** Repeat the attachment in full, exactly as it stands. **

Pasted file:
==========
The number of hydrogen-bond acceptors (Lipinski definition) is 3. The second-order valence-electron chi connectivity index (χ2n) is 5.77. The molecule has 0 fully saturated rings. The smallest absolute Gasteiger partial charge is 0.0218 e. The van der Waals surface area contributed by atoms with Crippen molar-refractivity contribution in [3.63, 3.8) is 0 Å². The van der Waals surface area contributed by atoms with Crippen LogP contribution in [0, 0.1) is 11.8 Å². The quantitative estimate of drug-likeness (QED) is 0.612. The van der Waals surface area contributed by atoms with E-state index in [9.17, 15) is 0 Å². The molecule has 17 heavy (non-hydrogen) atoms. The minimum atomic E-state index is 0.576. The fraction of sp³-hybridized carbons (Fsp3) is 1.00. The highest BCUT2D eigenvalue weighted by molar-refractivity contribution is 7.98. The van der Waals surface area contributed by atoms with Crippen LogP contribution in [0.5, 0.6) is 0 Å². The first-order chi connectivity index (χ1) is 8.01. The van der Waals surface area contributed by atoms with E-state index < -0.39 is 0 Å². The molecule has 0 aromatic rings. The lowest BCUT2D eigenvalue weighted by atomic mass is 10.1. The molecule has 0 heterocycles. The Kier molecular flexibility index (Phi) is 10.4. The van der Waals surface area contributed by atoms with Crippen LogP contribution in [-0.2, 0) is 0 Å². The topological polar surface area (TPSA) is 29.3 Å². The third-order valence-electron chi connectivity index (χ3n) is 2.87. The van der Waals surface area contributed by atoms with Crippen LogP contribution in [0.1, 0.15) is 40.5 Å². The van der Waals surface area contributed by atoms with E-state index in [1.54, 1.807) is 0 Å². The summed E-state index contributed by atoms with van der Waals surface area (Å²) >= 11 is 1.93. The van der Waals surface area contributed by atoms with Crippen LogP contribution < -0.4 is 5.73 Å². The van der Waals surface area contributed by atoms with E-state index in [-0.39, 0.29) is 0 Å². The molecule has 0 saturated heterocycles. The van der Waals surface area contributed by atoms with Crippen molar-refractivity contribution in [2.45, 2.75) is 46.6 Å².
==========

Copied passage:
The number of hydrogen-bond acceptors (Lipinski definition) is 3. The second-order valence-electron chi connectivity index (χ2n) is 5.77. The molecule has 0 fully saturated rings. The smallest absolute Gasteiger partial charge is 0.0218 e. The van der Waals surface area contributed by atoms with Crippen molar-refractivity contribution in [3.63, 3.8) is 0 Å². The van der Waals surface area contributed by atoms with Crippen LogP contribution in [0, 0.1) is 11.8 Å². The quantitative estimate of drug-likeness (QED) is 0.612. The van der Waals surface area contributed by atoms with E-state index in [9.17, 15) is 0 Å². The molecule has 17 heavy (non-hydrogen) atoms. The minimum atomic E-state index is 0.576. The fraction of sp³-hybridized carbons (Fsp3) is 1.00. The highest BCUT2D eigenvalue weighted by molar-refractivity contribution is 7.98. The van der Waals surface area contributed by atoms with Crippen LogP contribution in [0.5, 0.6) is 0 Å². The first-order chi connectivity index (χ1) is 8.01. The van der Waals surface area contributed by atoms with E-state index < -0.39 is 0 Å². The molecule has 0 aromatic rings. The lowest BCUT2D eigenvalue weighted by atomic mass is 10.1. The molecule has 0 heterocycles. The Kier molecular flexibility index (Phi) is 10.4. The van der Waals surface area contributed by atoms with Crippen LogP contribution in [-0.2, 0) is 0 Å². The topological polar surface area (TPSA) is 29.3 Å². The third-order valence-electron chi connectivity index (χ3n) is 2.87. The van der Waals surface area contributed by atoms with Crippen LogP contribution in [0.1, 0.15) is 40.5 Å². The van der Waals surface area contributed by atoms with E-state index in [1.54, 1.807) is 0 Å². The summed E-state index contributed by atoms with van der Waals surface area (Å²) >= 11 is 1.93. The van der Waals surface area contributed by atoms with Crippen LogP contribution < -0.4 is 5.73 Å². The van der Waals surface area contributed by atoms with E-state index in [-0.39, 0.29) is 0 Å². The molecule has 0 saturated heterocycles. The van der Waals surface area contributed by atoms with Crippen molar-refractivity contribution in [2.45, 2.75) is 46.6 Å².